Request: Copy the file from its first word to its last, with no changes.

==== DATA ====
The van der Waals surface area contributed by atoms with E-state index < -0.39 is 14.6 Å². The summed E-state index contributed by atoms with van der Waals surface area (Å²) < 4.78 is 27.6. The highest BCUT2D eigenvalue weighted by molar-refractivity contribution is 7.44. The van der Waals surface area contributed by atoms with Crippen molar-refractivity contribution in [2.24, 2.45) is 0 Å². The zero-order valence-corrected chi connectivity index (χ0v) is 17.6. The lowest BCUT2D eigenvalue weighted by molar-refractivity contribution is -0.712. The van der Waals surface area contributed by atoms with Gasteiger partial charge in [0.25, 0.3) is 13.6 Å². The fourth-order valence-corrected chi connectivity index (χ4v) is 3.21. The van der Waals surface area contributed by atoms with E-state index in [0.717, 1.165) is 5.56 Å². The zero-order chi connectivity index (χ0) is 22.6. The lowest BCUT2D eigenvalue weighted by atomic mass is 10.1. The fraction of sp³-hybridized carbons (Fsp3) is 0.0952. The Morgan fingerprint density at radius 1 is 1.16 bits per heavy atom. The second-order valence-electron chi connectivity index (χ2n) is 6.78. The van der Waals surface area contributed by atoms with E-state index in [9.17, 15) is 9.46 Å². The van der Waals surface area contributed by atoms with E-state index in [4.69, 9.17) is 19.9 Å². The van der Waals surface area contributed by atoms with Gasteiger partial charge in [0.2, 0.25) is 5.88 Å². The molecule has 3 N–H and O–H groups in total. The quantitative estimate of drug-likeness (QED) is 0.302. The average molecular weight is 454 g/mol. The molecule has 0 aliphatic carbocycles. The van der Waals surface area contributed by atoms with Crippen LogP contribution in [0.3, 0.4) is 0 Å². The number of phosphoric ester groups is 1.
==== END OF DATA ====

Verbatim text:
The van der Waals surface area contributed by atoms with E-state index < -0.39 is 14.6 Å². The summed E-state index contributed by atoms with van der Waals surface area (Å²) < 4.78 is 27.6. The highest BCUT2D eigenvalue weighted by molar-refractivity contribution is 7.44. The van der Waals surface area contributed by atoms with Crippen molar-refractivity contribution in [2.24, 2.45) is 0 Å². The zero-order valence-corrected chi connectivity index (χ0v) is 17.6. The lowest BCUT2D eigenvalue weighted by molar-refractivity contribution is -0.712. The van der Waals surface area contributed by atoms with Gasteiger partial charge in [0.25, 0.3) is 13.6 Å². The fourth-order valence-corrected chi connectivity index (χ4v) is 3.21. The van der Waals surface area contributed by atoms with E-state index in [0.717, 1.165) is 5.56 Å². The zero-order chi connectivity index (χ0) is 22.6. The lowest BCUT2D eigenvalue weighted by atomic mass is 10.1. The fraction of sp³-hybridized carbons (Fsp3) is 0.0952. The Morgan fingerprint density at radius 1 is 1.16 bits per heavy atom. The second-order valence-electron chi connectivity index (χ2n) is 6.78. The van der Waals surface area contributed by atoms with E-state index in [9.17, 15) is 9.46 Å². The van der Waals surface area contributed by atoms with E-state index in [4.69, 9.17) is 19.9 Å². The van der Waals surface area contributed by atoms with Gasteiger partial charge in [0.2, 0.25) is 5.88 Å². The molecule has 3 N–H and O–H groups in total. The quantitative estimate of drug-likeness (QED) is 0.302. The average molecular weight is 454 g/mol. The molecule has 0 aliphatic carbocycles. The van der Waals surface area contributed by atoms with Crippen LogP contribution in [0.3, 0.4) is 0 Å². The number of phosphoric ester groups is 1.